# Noncototient

In mathematics, a noncototient is a positive integer n that cannot be expressed as the difference between a positive integer m and the number of coprime integers below it. That is, m  φ(m) = n, where φ stands for Euler's totient function, has no solution for m. The cototient of n is defined as n  φ(n), so a noncototient is a number that is never a cototient.

It is conjectured that all noncototients are even. This follows from a modified form of the slightly stronger version of the Goldbach conjecture: if the even number n can be represented as a sum of two distinct primes p and q, then

It is expected that every even number larger than 6 is a sum of two distinct primes, so probably no odd number larger than 5 is a noncototient. The remaining odd numbers are covered by the observations and .

For even numbers, it can be shown

Thus, all even numbers n such that n+2 can be written as (p+1)*(q+1) with p, q primes are cototients.

The first few noncototients are

10, 26, 34, 50, 52, 58, 86, 100, 116, 122, 130, 134, 146, 154, 170, 172, 186, 202, 206, 218, 222, 232, 244, 260, 266, 268, 274, 290, 292, 298, 310, 326, 340, 344, 346, 362, 366, 372, 386, 394, 404, 412, 436, 466, 470, 474, 482, 490, ... (sequence A005278 in the OEIS)

0, 0, 1, 1, 2, 1, 4, 1, 4, 3, 6, 1, 8, 1, 8, 7, 8, 1, 12, 1, 12, 9, 12, 1, 16, 5, 14, 9, 16, 1, 22, 1, 16, 13, 18, 11, 24, 1, 20, 15, 24, 1, 30, 1, 24, 21, 24, 1, 32, 7, 30, 19, 28, 1, 36, 15, 32, 21, 30, 1, 44, 1, 32, 27, 32, 17, 46, 1, 36, 25, 46, 1, 48, ... (sequence A051953 in the OEIS)

Least k such that the cototient of k is n are (start with n = 0, 0 if no such k exists)

0, 2, 4, 9, 6, 25, 10, 15, 12, 21, 0, 35, 18, 33, 26, 39, 24, 65, 34, 51, 38, 45, 30, 95, 36, 69, 0, 63, 52, 161, 42, 87, 48, 93, 0, 75, 54, 217, 74, 99, 76, 185, 82, 123, 60, 117, 66, 215, 72, 141, 0, ... (sequence A063507 in the OEIS)

Greatest k such that the cototient of k is n are (start with n = 0, 0 if no such k exists)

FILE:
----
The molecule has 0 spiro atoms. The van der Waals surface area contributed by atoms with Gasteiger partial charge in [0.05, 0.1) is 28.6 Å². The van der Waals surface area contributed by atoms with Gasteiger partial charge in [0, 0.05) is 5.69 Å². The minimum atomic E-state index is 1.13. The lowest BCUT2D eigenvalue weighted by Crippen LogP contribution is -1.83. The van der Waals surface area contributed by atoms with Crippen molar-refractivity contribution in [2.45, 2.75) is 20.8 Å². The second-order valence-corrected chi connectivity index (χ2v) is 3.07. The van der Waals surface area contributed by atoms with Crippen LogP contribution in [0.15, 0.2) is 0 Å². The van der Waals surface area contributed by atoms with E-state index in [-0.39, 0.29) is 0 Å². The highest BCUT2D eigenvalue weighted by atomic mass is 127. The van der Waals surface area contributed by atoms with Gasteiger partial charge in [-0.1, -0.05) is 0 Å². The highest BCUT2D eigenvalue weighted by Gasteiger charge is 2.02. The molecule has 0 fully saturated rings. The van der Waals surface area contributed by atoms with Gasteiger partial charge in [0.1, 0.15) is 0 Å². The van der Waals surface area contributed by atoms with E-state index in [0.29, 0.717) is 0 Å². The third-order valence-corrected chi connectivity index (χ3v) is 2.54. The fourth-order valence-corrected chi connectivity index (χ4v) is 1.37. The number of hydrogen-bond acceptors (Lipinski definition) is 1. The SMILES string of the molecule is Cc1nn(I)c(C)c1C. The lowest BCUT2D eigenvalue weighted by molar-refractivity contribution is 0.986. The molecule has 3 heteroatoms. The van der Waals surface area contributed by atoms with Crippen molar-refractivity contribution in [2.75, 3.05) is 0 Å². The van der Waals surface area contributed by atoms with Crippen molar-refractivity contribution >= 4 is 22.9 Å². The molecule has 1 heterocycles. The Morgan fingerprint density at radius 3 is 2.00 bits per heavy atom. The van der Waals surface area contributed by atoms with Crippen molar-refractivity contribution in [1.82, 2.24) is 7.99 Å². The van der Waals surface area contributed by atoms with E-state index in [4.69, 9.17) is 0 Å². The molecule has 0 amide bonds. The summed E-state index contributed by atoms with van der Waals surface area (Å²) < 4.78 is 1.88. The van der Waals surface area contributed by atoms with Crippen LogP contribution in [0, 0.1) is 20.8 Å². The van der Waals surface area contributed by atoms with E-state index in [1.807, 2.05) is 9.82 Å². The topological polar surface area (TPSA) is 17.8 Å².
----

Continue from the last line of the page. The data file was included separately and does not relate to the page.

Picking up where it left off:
1, ∞, 4, 9, 8, 25, 10, 49, 16, 27, 0, 121, 22, 169, 26, 55, 32, 289, 34, 361, 38, 85, 30, 529, 46, 133, 0, 187, 52, 841, 58, 961, 64, 253, 0, 323, 68, 1369, 74, 391, 76, 1681, 82, 1849, 86, 493, 70, 2209, 94, 589, 0, ... (sequence A063748 in the OEIS)

Number of ks such that k-φ(k) is n are (start with n = 0)

2, ∞, 1, 1, 2, 1, 1, 2, 3, 2, 0, 2, 3, 2, 1, 2, 3, 3, 1, 3, 1, 3, 1, 4, 4, 3, 0, 4, 1, 4, 3, 3, 4, 3, 0, 5, 2, 2, 1, 4, 1, 5, 1, 4, 2, 4, 2, 6, 5, 5, 0, 3, 0, 6, 2, 4, 2, 5, 0, 7, 4, 3, 1, 8, 4, 6, 1, 3, 1, 5, 2, 7, 3, ... (sequence A063740 in the OEIS)

Erdős (1913-1996) and Sierpinski (1882-1969) asked whether there exist infinitely many noncototients. This was finally answered in the affirmative by Browkin and Schinzel (1995), who showed every member of the infinite family is an example (See Riesel number). Since then other infinite families, of roughly the same form, have been given by Flammenkamp and Luca (2000).

## References

• Browkin, J.; Schinzel, A. (1995). "On integers not of the form n-φ(n)". Colloq. Math. 68 (1): 55–58. Zbl 0820.11003.
• Flammenkamp, A.; Luca, F. (2000). "Infinite families of noncototients". Colloq. Math. 86 (1): 37–41. Zbl 0965.11003.
• Guy, Richard K. (2004). Unsolved problems in number theory (3rd ed.). Springer-Verlag. pp. 138–142. ISBN 978-0-387-20860-2. Zbl 1058.11001.